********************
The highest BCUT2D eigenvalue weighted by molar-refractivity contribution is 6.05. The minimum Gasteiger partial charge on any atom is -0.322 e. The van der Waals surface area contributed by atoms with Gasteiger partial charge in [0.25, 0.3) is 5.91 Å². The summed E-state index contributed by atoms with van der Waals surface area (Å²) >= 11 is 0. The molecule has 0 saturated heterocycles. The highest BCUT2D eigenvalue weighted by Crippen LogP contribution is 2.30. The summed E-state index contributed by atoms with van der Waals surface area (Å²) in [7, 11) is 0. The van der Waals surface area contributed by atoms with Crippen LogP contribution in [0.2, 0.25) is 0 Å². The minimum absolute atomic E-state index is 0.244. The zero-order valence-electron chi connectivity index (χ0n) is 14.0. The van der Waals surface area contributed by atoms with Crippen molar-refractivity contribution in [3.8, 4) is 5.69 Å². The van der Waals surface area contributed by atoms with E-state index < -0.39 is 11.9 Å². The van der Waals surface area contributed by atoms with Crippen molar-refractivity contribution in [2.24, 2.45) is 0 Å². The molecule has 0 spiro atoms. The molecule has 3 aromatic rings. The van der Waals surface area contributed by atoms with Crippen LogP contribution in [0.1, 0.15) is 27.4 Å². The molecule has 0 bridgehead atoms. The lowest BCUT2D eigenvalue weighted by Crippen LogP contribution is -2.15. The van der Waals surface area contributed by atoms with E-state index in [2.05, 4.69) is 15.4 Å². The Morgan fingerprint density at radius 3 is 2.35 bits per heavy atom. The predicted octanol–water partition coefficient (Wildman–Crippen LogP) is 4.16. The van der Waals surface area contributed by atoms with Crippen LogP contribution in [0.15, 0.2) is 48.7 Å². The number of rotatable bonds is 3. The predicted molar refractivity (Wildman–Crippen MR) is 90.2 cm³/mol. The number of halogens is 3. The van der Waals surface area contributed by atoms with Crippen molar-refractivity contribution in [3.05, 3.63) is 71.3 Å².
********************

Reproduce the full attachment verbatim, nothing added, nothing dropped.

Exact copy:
The highest BCUT2D eigenvalue weighted by molar-refractivity contribution is 6.05. The minimum Gasteiger partial charge on any atom is -0.322 e. The van der Waals surface area contributed by atoms with Gasteiger partial charge in [0.25, 0.3) is 5.91 Å². The summed E-state index contributed by atoms with van der Waals surface area (Å²) >= 11 is 0. The molecule has 0 saturated heterocycles. The highest BCUT2D eigenvalue weighted by Crippen LogP contribution is 2.30. The summed E-state index contributed by atoms with van der Waals surface area (Å²) in [7, 11) is 0. The van der Waals surface area contributed by atoms with Crippen LogP contribution in [0.2, 0.25) is 0 Å². The minimum absolute atomic E-state index is 0.244. The zero-order valence-electron chi connectivity index (χ0n) is 14.0. The van der Waals surface area contributed by atoms with Crippen molar-refractivity contribution in [3.8, 4) is 5.69 Å². The van der Waals surface area contributed by atoms with E-state index < -0.39 is 11.9 Å². The van der Waals surface area contributed by atoms with Crippen molar-refractivity contribution in [2.24, 2.45) is 0 Å². The molecule has 0 spiro atoms. The molecule has 3 aromatic rings. The van der Waals surface area contributed by atoms with Crippen LogP contribution in [0.1, 0.15) is 27.4 Å². The molecule has 0 bridgehead atoms. The lowest BCUT2D eigenvalue weighted by Crippen LogP contribution is -2.15. The van der Waals surface area contributed by atoms with E-state index in [2.05, 4.69) is 15.4 Å². The Morgan fingerprint density at radius 3 is 2.35 bits per heavy atom. The predicted octanol–water partition coefficient (Wildman–Crippen LogP) is 4.16. The van der Waals surface area contributed by atoms with Crippen LogP contribution in [0.15, 0.2) is 48.7 Å². The number of rotatable bonds is 3. The predicted molar refractivity (Wildman–Crippen MR) is 90.2 cm³/mol. The number of halogens is 3. The van der Waals surface area contributed by atoms with Crippen molar-refractivity contribution in [3.05, 3.63) is 71.3 Å².